Friday, February 15, 2013

Tax Consequences of Market-Linked CD Investing


On this last day of structured CDs week here on the SLCG blog, we're going to discuss the tax consequences of investing in market-linked CDs (or structured CDs). We should probably start a blog post on taxes with a general disclaimer that we are not tax professionals and you should consult a tax professional or CPA before making an investment decision based upon tax consequences.

That being said, taxes are a pretty complicated issue for structured CDs. As mentioned earlier this week, realization and accrual of interest is not simultaneous with structured CDs.   Most structured CDs that we've seen do not credit the investor with interest that is contingent upon market movements until, in the best case, the next interest accrual date or, in the worst case, until maturity.  For example, this JP Morgan market-linked CD (PDF) does not accrue interest until maturity while this JP Morgan market-linked CD (PDF) accrues interest on a quarterly basis.

For tax purposes, however, investors in these notes are usually "required to recognize interest income in each year at the 'comparable yield'" according to JP Morgan structured CD disclosures (see the examples above).   This is usually based upon a fixed rate and the payment the issuer expects to make at maturity.  This determines the Original Issuer Discount or (OID).  On the other hand, it is possible that no payment will be due at all when the product matures depending on market conditions during the term of the CD.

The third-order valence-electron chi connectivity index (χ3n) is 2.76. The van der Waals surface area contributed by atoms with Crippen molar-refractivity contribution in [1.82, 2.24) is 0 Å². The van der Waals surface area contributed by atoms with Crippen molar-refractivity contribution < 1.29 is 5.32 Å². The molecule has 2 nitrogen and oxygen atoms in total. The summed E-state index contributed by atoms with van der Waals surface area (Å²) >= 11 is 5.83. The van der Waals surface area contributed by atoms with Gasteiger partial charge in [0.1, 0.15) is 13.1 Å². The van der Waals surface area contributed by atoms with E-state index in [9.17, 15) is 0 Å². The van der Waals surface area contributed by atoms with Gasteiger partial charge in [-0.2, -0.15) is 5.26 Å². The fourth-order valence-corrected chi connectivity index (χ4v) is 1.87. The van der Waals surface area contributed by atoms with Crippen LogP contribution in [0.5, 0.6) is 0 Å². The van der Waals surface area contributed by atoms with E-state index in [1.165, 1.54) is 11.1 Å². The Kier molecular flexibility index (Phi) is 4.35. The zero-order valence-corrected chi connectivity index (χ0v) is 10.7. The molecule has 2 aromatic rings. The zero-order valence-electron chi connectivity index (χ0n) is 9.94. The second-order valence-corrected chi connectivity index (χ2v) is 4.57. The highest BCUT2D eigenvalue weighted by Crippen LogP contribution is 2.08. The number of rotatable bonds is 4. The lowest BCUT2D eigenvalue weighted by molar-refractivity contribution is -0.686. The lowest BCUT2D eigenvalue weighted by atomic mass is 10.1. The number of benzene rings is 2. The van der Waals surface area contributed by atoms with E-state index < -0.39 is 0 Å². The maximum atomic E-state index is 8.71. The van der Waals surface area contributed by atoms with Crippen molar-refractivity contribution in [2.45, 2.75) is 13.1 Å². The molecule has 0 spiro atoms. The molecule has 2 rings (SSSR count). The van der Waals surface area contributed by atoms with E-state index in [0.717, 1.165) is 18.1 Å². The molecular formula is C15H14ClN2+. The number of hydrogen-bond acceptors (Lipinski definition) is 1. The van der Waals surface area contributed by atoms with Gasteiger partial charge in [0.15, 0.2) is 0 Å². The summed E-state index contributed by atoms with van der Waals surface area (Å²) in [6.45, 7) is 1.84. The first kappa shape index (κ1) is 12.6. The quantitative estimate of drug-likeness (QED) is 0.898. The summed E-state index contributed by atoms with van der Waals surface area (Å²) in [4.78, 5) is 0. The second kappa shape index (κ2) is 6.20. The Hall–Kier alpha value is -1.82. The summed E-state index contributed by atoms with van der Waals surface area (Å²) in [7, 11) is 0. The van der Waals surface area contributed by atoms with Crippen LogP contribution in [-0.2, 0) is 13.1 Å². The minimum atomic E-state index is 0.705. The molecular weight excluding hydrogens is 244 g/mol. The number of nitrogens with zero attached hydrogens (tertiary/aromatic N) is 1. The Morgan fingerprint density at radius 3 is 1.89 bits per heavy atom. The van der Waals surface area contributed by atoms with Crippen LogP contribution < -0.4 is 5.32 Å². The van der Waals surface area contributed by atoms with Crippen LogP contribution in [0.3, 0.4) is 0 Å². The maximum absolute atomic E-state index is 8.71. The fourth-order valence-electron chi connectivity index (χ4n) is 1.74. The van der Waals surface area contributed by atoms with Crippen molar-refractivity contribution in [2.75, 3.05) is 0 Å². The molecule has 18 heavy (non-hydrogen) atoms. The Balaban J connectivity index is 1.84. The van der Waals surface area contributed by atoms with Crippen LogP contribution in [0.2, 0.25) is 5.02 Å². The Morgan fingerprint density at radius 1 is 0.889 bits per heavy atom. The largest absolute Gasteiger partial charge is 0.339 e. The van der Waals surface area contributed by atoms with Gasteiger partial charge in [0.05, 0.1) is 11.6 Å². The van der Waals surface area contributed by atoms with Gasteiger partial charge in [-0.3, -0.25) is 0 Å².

This results in a phenomenon known as "phantom income".  From the FDIC:
One of the key components of a market-linked CD is that, unlike most fixed-rate CDs, interest earned might only be accrued (unconditionally added to the account balance) when the CD matures. However, you may be required to include interest income in your taxable income each year that you receive a Form 1099-INT from the issuing bank, even though you were not paid interest during that year but will be paid the interest at the maturity of the CD. Paying tax on interest earned but not paid to you is commonly known as “phantom income.”  A tax advisor or CPA can explain the tax implications of “phantom income.”
Another idiosyncrasy with market-linked CDs is that, although these are long-term investments (sometimes fifteen years or more) and dependent upon the performance of some market index, the appreciation in value is not taxed as long-term capital gains but as ordinary income (which historically has been subject to a much higher rate).  Some of these complications might be avoided by holding structured CDs in a tax-deferred account such as an Individual Retirement Account (IRA), but in general, the market-linked component of structured CDs could be less optimal from a tax point of view than other forms of market-linked income.

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